Interview: Dark Souls Gets More Melancholy

Dark Souls producer Andrew Davis talks to Gamasutra about evolving the systems established in lovably-ruthless Demon's Souls, and why the demanding games hold such appeal.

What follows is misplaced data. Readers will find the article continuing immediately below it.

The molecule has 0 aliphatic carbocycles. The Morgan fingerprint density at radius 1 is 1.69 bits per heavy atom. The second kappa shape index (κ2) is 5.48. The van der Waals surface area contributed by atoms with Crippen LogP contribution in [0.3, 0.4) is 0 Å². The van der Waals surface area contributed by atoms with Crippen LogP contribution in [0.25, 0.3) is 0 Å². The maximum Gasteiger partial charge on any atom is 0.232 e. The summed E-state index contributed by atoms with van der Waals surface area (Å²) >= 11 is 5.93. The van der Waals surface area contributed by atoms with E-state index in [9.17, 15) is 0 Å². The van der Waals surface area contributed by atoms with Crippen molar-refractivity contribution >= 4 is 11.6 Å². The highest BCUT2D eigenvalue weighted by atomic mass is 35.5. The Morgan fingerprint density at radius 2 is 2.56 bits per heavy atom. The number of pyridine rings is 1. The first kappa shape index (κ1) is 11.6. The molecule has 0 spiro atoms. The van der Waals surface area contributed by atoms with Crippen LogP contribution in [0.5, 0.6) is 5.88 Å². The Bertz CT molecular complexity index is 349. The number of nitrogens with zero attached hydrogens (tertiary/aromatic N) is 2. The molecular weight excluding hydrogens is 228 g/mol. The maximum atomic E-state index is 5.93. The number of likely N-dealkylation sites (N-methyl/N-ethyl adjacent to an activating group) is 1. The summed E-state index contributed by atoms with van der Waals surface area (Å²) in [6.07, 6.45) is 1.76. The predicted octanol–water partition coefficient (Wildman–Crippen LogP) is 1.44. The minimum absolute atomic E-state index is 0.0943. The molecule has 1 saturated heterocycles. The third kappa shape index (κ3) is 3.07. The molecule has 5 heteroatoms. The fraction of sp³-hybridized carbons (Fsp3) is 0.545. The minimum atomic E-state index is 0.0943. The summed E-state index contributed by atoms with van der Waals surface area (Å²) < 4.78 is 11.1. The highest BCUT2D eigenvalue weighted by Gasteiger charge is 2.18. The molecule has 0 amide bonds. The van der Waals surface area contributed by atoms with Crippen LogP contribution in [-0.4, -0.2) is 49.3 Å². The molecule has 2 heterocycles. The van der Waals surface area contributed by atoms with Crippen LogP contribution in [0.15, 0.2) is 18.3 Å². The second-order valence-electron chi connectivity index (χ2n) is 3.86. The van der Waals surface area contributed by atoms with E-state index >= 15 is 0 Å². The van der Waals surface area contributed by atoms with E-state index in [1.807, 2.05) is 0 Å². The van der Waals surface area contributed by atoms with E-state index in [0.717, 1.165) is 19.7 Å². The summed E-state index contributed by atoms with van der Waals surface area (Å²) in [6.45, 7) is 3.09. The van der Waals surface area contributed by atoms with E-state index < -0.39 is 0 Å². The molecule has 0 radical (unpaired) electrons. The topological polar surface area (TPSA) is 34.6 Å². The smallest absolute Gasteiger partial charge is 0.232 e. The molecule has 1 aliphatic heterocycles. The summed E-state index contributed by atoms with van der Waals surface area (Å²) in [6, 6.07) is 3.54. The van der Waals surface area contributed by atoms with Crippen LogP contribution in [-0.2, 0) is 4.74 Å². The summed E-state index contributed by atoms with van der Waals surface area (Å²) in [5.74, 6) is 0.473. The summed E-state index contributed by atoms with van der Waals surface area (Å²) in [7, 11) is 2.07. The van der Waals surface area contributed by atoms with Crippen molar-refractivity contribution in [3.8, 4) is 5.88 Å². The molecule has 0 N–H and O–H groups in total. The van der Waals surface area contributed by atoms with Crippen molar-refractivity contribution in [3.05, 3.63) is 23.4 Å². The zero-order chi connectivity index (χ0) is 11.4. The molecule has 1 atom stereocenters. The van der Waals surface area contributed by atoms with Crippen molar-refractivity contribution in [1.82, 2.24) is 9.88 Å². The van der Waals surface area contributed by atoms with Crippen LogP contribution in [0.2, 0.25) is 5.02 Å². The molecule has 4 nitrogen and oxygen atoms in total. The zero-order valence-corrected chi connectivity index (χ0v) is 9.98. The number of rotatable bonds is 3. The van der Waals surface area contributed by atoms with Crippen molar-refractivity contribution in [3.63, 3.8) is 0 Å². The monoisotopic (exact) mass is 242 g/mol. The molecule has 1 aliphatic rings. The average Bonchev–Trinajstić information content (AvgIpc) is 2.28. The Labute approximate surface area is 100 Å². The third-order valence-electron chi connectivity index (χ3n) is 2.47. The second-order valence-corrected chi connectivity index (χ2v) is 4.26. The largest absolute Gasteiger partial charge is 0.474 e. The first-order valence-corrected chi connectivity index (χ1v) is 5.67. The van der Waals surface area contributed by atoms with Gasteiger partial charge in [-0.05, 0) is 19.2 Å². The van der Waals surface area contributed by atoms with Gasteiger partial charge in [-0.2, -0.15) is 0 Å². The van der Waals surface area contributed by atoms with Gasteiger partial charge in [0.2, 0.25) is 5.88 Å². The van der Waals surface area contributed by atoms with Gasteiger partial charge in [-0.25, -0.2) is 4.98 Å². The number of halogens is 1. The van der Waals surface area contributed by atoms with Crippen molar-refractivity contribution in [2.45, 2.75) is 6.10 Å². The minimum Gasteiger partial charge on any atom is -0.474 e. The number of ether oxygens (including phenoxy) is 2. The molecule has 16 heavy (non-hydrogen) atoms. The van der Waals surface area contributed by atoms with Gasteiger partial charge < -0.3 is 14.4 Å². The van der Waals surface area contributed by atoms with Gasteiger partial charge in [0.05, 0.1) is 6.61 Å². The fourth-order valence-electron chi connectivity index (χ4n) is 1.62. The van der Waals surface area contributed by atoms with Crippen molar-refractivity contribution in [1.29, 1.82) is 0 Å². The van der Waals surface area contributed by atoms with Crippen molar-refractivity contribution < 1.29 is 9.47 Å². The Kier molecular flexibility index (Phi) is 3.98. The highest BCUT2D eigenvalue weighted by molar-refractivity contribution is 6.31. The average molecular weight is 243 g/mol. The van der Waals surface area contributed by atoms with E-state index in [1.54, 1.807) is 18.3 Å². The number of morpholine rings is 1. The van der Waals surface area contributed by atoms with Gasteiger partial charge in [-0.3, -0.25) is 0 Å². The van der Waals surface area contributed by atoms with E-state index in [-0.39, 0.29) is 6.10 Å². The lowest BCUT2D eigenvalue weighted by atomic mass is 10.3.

Demon's Souls was like one of those bad boyfriends -- the more it pushed players away, the more they loved it. It was an unlikely success in an era of accessible games, offering dark-fantasy action where precision and persistence could eke out a hard-won yet strangely gratifying trail to victory. From Software stops short of calling this fall's Dark Souls a sequel. It's more a spiritual successor? "Basically, it's a refinement of the sort of atmosphere and gameplay that was debuted in Demon's Souls," says Andrew Davis, associate producer at U.S. publisher Namco Bandai, talking to Gamasutra. Dark Souls, which will debut on both PlayStation 3 and Xbox 360 in the West, will strive for more interconnectivity between the game's different worlds. Where its predecessor placed players in a sort of undead limbo, from whence they could choose a door to a new area to conquer, "Dark Souls is a more fully-realized world of seamless transitions in between these areas," Davis explains. "They're all connected to each other in different ways." And the environments are more varied, presenting a number of different challenges. "You could have narrow paths on cliffs, or wide-open areas, or a castle filled with traps. Some places are in complete darkness," he says. Players will get to use a system that treats bonfires in the game as places of respawning and gathering. Players can recharge at bonfires, but defeated enemies and conquered obstacles will also be revived. "It still has the mechanic where you can die and lose everything," says Davis. "But if you've been paying attention, you'll be able to work your way back cautiously and regain all the souls that you lost." The appeal in the game's ruthlessness recalls the era of 8 and 16-bit adventure RPGs, he suggests, with sprawling interconnected areas and a high degree of precision necessary to make progress. "We think of Dark Souls as one of the strict sensei-s from the martial arts movies that's super mean to the hero, and everyone hates him but he's fair. After weeks of training, you feel like you've made some progress, and he'll acknowledge it with a nod," Davis laughs. Dark Souls also expands and refines the multiplayer system through "covenant" features that allow players to assist or invade one another's game. "There are a whole bunch of different mechanics for player interaction," says Davis. Finally, Dark Souls "definitely" aims for a more melancholy feel, Davis says. "The story carries this attitude, where the constantly dying and respawning thing is built into the storyline."

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